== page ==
WASHINGTON—U.S. business activity slowed in April as soaring costs for raw materials, fuel, and labor pushed input prices to a record high, according to a survey on Friday, which also showed an ebb in sentiment at the start of the second quarter.
S&P Global said its flash U.S. Composite PMI Output Index, which tracks the manufacturing and services sectors, fell to a reading of 55.1 this month from 57.7 in March. That reflected a moderation in activity in the vast services sector. A reading above 50 indicates growth in the private sector.
“Many businesses continue to report a tailwind of pent up demand from the pandemic, but companies are also facing mounting challenges from rising inflation and the cost of living squeeze, as well as persistent supply chain delays and labor constraints,” said Chris Williamson, chief business economist at S&P Global.
The survey also showed businesses were passing on the higher cost burdens to consumers, with its measure of prices for goods and services produced by businesses hitting an all-time high. The record input and output prices suggest inflation could remain uncomfortably high, warranting aggressive monetary policy tightening from the Federal Reserve.
The U.S. central bank in March raised its policy interest rate by 25 basis points, the first rate hike in more than three years. Economists expect a half-percentage-point rate increase next month, and for the Fed to soon start trimming its asset holdings. Annual consumer prices increased in March at the fastest pace in more than 40 years. Inflation by all measures has overshot the Fed’s 2 percent target.
The flash composite input price index jumped to a reading of 80.5 this month from 77.1 in March, with price measures for both services and manufacturing industries increasing strongly.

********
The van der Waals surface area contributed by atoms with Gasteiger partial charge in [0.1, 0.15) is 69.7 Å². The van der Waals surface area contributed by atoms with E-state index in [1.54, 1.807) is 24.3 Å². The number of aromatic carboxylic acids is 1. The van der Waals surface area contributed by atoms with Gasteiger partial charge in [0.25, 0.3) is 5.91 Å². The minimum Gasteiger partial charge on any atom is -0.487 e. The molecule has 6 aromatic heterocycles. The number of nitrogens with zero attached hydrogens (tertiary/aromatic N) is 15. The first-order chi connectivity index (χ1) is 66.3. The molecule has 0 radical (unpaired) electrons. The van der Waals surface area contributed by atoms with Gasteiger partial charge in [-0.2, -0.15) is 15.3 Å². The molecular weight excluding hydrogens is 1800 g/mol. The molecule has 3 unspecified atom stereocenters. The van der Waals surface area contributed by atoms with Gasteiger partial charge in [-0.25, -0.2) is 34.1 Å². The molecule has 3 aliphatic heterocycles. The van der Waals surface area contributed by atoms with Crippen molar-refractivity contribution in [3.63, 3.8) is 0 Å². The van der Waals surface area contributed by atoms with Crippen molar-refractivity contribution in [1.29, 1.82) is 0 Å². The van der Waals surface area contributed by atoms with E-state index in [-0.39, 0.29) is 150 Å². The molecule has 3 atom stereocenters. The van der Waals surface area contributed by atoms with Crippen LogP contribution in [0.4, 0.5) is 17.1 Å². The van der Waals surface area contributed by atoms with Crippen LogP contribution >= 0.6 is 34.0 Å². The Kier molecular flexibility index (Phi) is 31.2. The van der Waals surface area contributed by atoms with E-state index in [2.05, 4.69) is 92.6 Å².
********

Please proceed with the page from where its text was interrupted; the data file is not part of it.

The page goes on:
The price squeeze has been worsened by Russia’s war against Ukraine, which has stalled the improvement in global supply chains. Lockdowns in China to contain a resurgence in COVID-19 cases is also adding to the pain.
With price pressures mounting, business sentiment slipped to a six-month low in April. The ebb in sentiment was across the manufacturing and services industries.
The survey’s flash services sector PMI fell to a reading of 54.7 from 58.0 in March. Economists had forecast an unchanged reading this month for the services sector, which makes up more than two-thirds of U.S. economic activity.
Its flash manufacturing PMI climbed to a seven-month high of 59.7 from 58.8 in March. Economists polled by Reuters had forecast the index for the sector, which accounts for 12 percent of the economy, dipping to 58.2.
Manufacturers also hired more workers at the quickest rate since July 2021. But many firms noted that “hiring needed to increase further to satisfy incoming new work.”
By Lucia Mutikani